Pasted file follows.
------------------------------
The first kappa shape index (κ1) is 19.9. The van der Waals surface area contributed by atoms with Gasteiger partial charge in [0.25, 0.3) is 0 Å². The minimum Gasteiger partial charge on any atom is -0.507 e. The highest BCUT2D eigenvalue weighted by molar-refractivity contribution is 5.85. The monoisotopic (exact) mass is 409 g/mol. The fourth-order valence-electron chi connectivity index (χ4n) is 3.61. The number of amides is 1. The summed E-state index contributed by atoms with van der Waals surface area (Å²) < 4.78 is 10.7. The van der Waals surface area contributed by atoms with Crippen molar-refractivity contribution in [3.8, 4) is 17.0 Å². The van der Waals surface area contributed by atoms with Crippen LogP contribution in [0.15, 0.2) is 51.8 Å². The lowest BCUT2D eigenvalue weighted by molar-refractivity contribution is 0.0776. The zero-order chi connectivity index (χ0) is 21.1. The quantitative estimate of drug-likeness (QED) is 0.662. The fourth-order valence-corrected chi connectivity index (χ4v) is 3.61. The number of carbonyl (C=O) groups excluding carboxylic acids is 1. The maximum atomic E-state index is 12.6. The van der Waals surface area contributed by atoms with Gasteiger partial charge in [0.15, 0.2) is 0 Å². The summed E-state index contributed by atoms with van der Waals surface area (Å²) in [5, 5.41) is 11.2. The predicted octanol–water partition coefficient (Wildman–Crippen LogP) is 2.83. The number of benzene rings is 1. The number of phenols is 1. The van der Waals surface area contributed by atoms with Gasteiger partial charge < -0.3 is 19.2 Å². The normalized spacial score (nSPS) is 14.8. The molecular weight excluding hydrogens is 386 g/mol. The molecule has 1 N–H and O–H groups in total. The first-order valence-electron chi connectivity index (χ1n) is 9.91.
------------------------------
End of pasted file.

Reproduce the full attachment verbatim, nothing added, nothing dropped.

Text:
The first kappa shape index (κ1) is 19.9. The van der Waals surface area contributed by atoms with Gasteiger partial charge in [0.25, 0.3) is 0 Å². The minimum Gasteiger partial charge on any atom is -0.507 e. The highest BCUT2D eigenvalue weighted by molar-refractivity contribution is 5.85. The monoisotopic (exact) mass is 409 g/mol. The fourth-order valence-electron chi connectivity index (χ4n) is 3.61. The number of amides is 1. The summed E-state index contributed by atoms with van der Waals surface area (Å²) < 4.78 is 10.7. The van der Waals surface area contributed by atoms with Crippen molar-refractivity contribution in [3.8, 4) is 17.0 Å². The van der Waals surface area contributed by atoms with Crippen LogP contribution in [0.15, 0.2) is 51.8 Å². The lowest BCUT2D eigenvalue weighted by molar-refractivity contribution is 0.0776. The zero-order chi connectivity index (χ0) is 21.1. The quantitative estimate of drug-likeness (QED) is 0.662. The fourth-order valence-corrected chi connectivity index (χ4v) is 3.61. The number of carbonyl (C=O) groups excluding carboxylic acids is 1. The maximum atomic E-state index is 12.6. The van der Waals surface area contributed by atoms with Gasteiger partial charge in [0.15, 0.2) is 0 Å². The summed E-state index contributed by atoms with van der Waals surface area (Å²) in [5, 5.41) is 11.2. The predicted octanol–water partition coefficient (Wildman–Crippen LogP) is 2.83. The number of benzene rings is 1. The number of phenols is 1. The van der Waals surface area contributed by atoms with Gasteiger partial charge < -0.3 is 19.2 Å². The normalized spacial score (nSPS) is 14.8. The molecular weight excluding hydrogens is 386 g/mol. The molecule has 1 N–H and O–H groups in total. The first-order valence-electron chi connectivity index (χ1n) is 9.91.